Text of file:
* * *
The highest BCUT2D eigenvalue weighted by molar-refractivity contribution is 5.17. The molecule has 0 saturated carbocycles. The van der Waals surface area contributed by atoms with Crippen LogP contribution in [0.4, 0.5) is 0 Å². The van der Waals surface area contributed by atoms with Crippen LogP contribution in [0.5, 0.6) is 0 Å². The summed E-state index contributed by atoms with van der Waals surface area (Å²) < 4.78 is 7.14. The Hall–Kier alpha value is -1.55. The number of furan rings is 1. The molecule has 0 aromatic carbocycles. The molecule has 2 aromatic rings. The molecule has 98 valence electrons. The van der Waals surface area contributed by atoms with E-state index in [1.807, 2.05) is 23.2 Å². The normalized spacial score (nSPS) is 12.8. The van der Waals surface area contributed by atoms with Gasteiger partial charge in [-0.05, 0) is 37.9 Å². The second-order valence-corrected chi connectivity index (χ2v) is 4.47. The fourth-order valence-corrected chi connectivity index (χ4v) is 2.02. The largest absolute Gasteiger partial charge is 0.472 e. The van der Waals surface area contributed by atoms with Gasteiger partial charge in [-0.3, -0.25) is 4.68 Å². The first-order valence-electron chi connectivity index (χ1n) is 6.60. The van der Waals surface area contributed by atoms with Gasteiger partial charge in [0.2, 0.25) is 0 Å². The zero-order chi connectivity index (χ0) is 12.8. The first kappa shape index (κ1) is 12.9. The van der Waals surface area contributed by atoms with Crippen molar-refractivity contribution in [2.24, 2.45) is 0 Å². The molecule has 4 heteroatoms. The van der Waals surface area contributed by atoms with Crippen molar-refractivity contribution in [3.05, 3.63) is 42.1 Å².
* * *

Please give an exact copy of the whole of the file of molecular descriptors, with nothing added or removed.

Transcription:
The highest BCUT2D eigenvalue weighted by molar-refractivity contribution is 5.17. The molecule has 0 saturated carbocycles. The van der Waals surface area contributed by atoms with Crippen LogP contribution in [0.4, 0.5) is 0 Å². The van der Waals surface area contributed by atoms with Crippen LogP contribution in [0.5, 0.6) is 0 Å². The summed E-state index contributed by atoms with van der Waals surface area (Å²) < 4.78 is 7.14. The Hall–Kier alpha value is -1.55. The number of furan rings is 1. The molecule has 0 aromatic carbocycles. The molecule has 2 aromatic rings. The molecule has 98 valence electrons. The van der Waals surface area contributed by atoms with E-state index in [1.807, 2.05) is 23.2 Å². The normalized spacial score (nSPS) is 12.8. The van der Waals surface area contributed by atoms with Gasteiger partial charge in [-0.05, 0) is 37.9 Å². The second-order valence-corrected chi connectivity index (χ2v) is 4.47. The fourth-order valence-corrected chi connectivity index (χ4v) is 2.02. The largest absolute Gasteiger partial charge is 0.472 e. The van der Waals surface area contributed by atoms with Gasteiger partial charge in [-0.3, -0.25) is 4.68 Å². The first-order valence-electron chi connectivity index (χ1n) is 6.60. The van der Waals surface area contributed by atoms with Gasteiger partial charge in [0.2, 0.25) is 0 Å². The zero-order chi connectivity index (χ0) is 12.8. The first kappa shape index (κ1) is 12.9. The van der Waals surface area contributed by atoms with Crippen molar-refractivity contribution in [2.24, 2.45) is 0 Å². The molecule has 4 heteroatoms. The van der Waals surface area contributed by atoms with Crippen molar-refractivity contribution in [3.05, 3.63) is 42.1 Å².